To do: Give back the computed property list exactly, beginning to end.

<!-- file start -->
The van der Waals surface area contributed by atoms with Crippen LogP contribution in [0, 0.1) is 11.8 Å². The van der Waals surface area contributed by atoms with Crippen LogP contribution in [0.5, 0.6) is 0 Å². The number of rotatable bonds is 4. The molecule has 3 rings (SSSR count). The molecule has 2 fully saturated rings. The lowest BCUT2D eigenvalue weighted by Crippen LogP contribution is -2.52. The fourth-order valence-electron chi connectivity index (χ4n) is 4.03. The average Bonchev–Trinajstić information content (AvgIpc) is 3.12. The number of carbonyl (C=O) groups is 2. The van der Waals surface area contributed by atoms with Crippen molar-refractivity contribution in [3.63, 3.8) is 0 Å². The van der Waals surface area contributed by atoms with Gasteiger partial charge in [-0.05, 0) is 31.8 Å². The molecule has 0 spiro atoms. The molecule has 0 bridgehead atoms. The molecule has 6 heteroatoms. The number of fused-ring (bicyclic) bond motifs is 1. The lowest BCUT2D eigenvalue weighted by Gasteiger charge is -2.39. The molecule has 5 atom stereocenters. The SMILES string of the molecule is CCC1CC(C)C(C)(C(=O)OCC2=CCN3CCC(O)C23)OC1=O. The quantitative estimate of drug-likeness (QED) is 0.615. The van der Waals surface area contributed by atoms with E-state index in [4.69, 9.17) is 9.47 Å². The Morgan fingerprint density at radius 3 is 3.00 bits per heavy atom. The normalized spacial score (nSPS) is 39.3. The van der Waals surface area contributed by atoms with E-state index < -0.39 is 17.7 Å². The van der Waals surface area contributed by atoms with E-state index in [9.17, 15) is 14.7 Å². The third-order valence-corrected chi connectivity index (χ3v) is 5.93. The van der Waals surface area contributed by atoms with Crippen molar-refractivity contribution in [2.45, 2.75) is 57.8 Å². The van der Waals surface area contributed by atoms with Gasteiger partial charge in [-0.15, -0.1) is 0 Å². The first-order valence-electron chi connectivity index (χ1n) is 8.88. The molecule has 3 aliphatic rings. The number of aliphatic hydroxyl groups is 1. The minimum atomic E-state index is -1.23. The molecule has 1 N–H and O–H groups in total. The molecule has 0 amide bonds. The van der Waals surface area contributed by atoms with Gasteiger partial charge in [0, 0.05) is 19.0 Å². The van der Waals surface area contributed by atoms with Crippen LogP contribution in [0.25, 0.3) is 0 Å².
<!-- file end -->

The van der Waals surface area contributed by atoms with Crippen LogP contribution in [0, 0.1) is 11.8 Å². The van der Waals surface area contributed by atoms with Crippen LogP contribution in [0.5, 0.6) is 0 Å². The number of rotatable bonds is 4. The molecule has 3 rings (SSSR count). The molecule has 2 fully saturated rings. The lowest BCUT2D eigenvalue weighted by Crippen LogP contribution is -2.52. The fourth-order valence-electron chi connectivity index (χ4n) is 4.03. The average Bonchev–Trinajstić information content (AvgIpc) is 3.12. The number of carbonyl (C=O) groups is 2. The van der Waals surface area contributed by atoms with Crippen molar-refractivity contribution in [3.63, 3.8) is 0 Å². The van der Waals surface area contributed by atoms with Gasteiger partial charge in [-0.05, 0) is 31.8 Å². The molecule has 0 spiro atoms. The molecule has 0 bridgehead atoms. The molecule has 6 heteroatoms. The number of fused-ring (bicyclic) bond motifs is 1. The lowest BCUT2D eigenvalue weighted by Gasteiger charge is -2.39. The molecule has 5 atom stereocenters. The SMILES string of the molecule is CCC1CC(C)C(C)(C(=O)OCC2=CCN3CCC(O)C23)OC1=O. The quantitative estimate of drug-likeness (QED) is 0.615. The van der Waals surface area contributed by atoms with E-state index in [4.69, 9.17) is 9.47 Å². The Morgan fingerprint density at radius 3 is 3.00 bits per heavy atom. The normalized spacial score (nSPS) is 39.3. The van der Waals surface area contributed by atoms with E-state index < -0.39 is 17.7 Å². The van der Waals surface area contributed by atoms with E-state index in [9.17, 15) is 14.7 Å². The third-order valence-corrected chi connectivity index (χ3v) is 5.93. The van der Waals surface area contributed by atoms with Crippen molar-refractivity contribution in [2.45, 2.75) is 57.8 Å². The van der Waals surface area contributed by atoms with Gasteiger partial charge in [-0.15, -0.1) is 0 Å². The first-order valence-electron chi connectivity index (χ1n) is 8.88. The molecule has 3 aliphatic rings. The number of aliphatic hydroxyl groups is 1. The minimum atomic E-state index is -1.23. The molecule has 1 N–H and O–H groups in total. The molecule has 0 amide bonds. The van der Waals surface area contributed by atoms with Gasteiger partial charge in [0, 0.05) is 19.0 Å². The van der Waals surface area contributed by atoms with Crippen LogP contribution in [0.25, 0.3) is 0 Å².